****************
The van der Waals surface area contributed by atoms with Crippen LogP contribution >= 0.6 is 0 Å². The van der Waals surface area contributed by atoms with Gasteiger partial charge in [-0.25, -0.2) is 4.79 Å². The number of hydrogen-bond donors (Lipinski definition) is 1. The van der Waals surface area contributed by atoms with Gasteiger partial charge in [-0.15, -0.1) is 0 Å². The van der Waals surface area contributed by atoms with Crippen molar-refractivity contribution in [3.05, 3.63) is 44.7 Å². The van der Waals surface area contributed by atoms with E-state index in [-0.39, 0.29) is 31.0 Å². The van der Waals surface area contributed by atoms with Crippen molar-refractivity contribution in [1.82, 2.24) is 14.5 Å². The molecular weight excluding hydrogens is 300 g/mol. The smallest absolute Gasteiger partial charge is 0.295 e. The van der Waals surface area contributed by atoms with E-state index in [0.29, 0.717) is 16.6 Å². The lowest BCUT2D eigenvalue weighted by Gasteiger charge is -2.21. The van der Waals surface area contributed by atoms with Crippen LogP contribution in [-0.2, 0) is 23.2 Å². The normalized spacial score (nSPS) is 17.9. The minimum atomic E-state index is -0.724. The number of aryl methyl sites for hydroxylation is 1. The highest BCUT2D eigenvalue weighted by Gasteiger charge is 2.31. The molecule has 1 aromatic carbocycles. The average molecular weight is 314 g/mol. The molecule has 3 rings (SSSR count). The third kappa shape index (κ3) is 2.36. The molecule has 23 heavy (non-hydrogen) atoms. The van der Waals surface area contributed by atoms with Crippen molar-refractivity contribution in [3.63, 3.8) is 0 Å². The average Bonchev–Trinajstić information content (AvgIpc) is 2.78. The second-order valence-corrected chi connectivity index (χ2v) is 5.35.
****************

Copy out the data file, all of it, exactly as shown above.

The van der Waals surface area contributed by atoms with Crippen LogP contribution >= 0.6 is 0 Å². The van der Waals surface area contributed by atoms with Gasteiger partial charge in [-0.25, -0.2) is 4.79 Å². The number of hydrogen-bond donors (Lipinski definition) is 1. The van der Waals surface area contributed by atoms with Gasteiger partial charge in [-0.15, -0.1) is 0 Å². The van der Waals surface area contributed by atoms with Crippen molar-refractivity contribution in [3.05, 3.63) is 44.7 Å². The van der Waals surface area contributed by atoms with E-state index in [-0.39, 0.29) is 31.0 Å². The van der Waals surface area contributed by atoms with Crippen molar-refractivity contribution in [1.82, 2.24) is 14.5 Å². The molecular weight excluding hydrogens is 300 g/mol. The smallest absolute Gasteiger partial charge is 0.295 e. The van der Waals surface area contributed by atoms with E-state index in [0.29, 0.717) is 16.6 Å². The lowest BCUT2D eigenvalue weighted by Gasteiger charge is -2.21. The van der Waals surface area contributed by atoms with Crippen LogP contribution in [-0.2, 0) is 23.2 Å². The normalized spacial score (nSPS) is 17.9. The minimum atomic E-state index is -0.724. The number of aryl methyl sites for hydroxylation is 1. The highest BCUT2D eigenvalue weighted by Gasteiger charge is 2.31. The molecule has 1 aromatic carbocycles. The average molecular weight is 314 g/mol. The molecule has 3 rings (SSSR count). The third kappa shape index (κ3) is 2.36. The molecule has 23 heavy (non-hydrogen) atoms. The van der Waals surface area contributed by atoms with Crippen molar-refractivity contribution in [3.63, 3.8) is 0 Å². The average Bonchev–Trinajstić information content (AvgIpc) is 2.78. The second-order valence-corrected chi connectivity index (χ2v) is 5.35.